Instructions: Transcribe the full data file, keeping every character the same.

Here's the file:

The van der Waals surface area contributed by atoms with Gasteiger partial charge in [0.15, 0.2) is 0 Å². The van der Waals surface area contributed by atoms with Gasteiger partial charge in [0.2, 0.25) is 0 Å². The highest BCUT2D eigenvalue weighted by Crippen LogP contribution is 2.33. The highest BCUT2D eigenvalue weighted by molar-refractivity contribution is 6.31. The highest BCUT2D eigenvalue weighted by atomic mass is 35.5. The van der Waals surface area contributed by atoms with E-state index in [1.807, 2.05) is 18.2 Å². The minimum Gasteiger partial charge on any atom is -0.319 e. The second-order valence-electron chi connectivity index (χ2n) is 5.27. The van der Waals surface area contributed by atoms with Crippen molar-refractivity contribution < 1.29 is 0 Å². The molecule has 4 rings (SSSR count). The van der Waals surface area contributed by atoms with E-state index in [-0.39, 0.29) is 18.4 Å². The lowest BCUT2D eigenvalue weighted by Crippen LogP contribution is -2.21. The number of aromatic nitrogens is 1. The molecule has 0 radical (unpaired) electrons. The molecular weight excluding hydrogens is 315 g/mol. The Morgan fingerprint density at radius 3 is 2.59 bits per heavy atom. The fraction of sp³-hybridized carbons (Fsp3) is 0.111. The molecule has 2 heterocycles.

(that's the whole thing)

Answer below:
The van der Waals surface area contributed by atoms with Gasteiger partial charge in [0.15, 0.2) is 0 Å². The van der Waals surface area contributed by atoms with Gasteiger partial charge in [0.2, 0.25) is 0 Å². The highest BCUT2D eigenvalue weighted by Crippen LogP contribution is 2.33. The highest BCUT2D eigenvalue weighted by molar-refractivity contribution is 6.31. The highest BCUT2D eigenvalue weighted by atomic mass is 35.5. The van der Waals surface area contributed by atoms with E-state index in [1.807, 2.05) is 18.2 Å². The minimum Gasteiger partial charge on any atom is -0.319 e. The second-order valence-electron chi connectivity index (χ2n) is 5.27. The van der Waals surface area contributed by atoms with Crippen molar-refractivity contribution < 1.29 is 0 Å². The molecule has 4 rings (SSSR count). The van der Waals surface area contributed by atoms with E-state index in [-0.39, 0.29) is 18.4 Å². The lowest BCUT2D eigenvalue weighted by Crippen LogP contribution is -2.21. The number of aromatic nitrogens is 1. The molecule has 0 radical (unpaired) electrons. The molecular weight excluding hydrogens is 315 g/mol. The Morgan fingerprint density at radius 3 is 2.59 bits per heavy atom. The fraction of sp³-hybridized carbons (Fsp3) is 0.111. The molecule has 2 heterocycles.